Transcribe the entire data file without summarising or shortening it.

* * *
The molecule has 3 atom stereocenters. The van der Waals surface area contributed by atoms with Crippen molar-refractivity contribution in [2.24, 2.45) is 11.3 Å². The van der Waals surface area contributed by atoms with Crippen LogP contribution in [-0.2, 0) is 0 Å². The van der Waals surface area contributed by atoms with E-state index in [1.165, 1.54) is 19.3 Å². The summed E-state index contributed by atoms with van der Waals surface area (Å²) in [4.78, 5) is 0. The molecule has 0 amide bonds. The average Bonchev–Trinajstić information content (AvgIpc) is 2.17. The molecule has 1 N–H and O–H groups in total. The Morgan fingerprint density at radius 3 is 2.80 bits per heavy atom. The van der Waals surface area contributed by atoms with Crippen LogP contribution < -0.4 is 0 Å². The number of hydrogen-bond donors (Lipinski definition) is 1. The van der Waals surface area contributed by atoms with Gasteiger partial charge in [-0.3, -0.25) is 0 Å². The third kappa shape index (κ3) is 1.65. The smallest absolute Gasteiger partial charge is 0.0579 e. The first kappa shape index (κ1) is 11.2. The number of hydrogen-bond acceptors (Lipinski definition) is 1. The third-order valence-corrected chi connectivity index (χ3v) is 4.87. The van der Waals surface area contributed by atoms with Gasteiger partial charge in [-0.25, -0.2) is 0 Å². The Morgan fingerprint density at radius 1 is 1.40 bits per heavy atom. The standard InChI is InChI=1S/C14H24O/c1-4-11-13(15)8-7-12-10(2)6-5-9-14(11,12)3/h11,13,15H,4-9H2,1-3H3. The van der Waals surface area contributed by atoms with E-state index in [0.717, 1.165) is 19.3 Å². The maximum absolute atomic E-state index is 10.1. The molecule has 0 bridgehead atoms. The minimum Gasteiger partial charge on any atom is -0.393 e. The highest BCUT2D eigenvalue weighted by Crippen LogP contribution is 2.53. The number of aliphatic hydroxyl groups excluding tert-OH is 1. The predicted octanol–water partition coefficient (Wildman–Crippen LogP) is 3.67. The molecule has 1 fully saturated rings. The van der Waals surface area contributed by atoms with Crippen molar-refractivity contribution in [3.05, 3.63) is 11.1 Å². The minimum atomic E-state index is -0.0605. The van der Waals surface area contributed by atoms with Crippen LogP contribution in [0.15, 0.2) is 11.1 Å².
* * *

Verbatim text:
The molecule has 3 atom stereocenters. The van der Waals surface area contributed by atoms with Crippen molar-refractivity contribution in [2.24, 2.45) is 11.3 Å². The van der Waals surface area contributed by atoms with Crippen LogP contribution in [-0.2, 0) is 0 Å². The van der Waals surface area contributed by atoms with E-state index in [1.165, 1.54) is 19.3 Å². The summed E-state index contributed by atoms with van der Waals surface area (Å²) in [4.78, 5) is 0. The molecule has 0 amide bonds. The average Bonchev–Trinajstić information content (AvgIpc) is 2.17. The molecule has 1 N–H and O–H groups in total. The Morgan fingerprint density at radius 3 is 2.80 bits per heavy atom. The van der Waals surface area contributed by atoms with Crippen LogP contribution < -0.4 is 0 Å². The number of hydrogen-bond donors (Lipinski definition) is 1. The van der Waals surface area contributed by atoms with Gasteiger partial charge in [-0.3, -0.25) is 0 Å². The third kappa shape index (κ3) is 1.65. The smallest absolute Gasteiger partial charge is 0.0579 e. The first kappa shape index (κ1) is 11.2. The number of hydrogen-bond acceptors (Lipinski definition) is 1. The third-order valence-corrected chi connectivity index (χ3v) is 4.87. The van der Waals surface area contributed by atoms with Gasteiger partial charge in [-0.25, -0.2) is 0 Å². The Morgan fingerprint density at radius 1 is 1.40 bits per heavy atom. The standard InChI is InChI=1S/C14H24O/c1-4-11-13(15)8-7-12-10(2)6-5-9-14(11,12)3/h11,13,15H,4-9H2,1-3H3. The van der Waals surface area contributed by atoms with E-state index in [0.717, 1.165) is 19.3 Å². The maximum absolute atomic E-state index is 10.1. The molecule has 0 bridgehead atoms. The minimum Gasteiger partial charge on any atom is -0.393 e. The highest BCUT2D eigenvalue weighted by Crippen LogP contribution is 2.53. The number of aliphatic hydroxyl groups excluding tert-OH is 1. The predicted octanol–water partition coefficient (Wildman–Crippen LogP) is 3.67. The molecule has 1 fully saturated rings. The van der Waals surface area contributed by atoms with Crippen molar-refractivity contribution in [3.05, 3.63) is 11.1 Å². The minimum atomic E-state index is -0.0605. The van der Waals surface area contributed by atoms with Crippen LogP contribution in [0.15, 0.2) is 11.1 Å².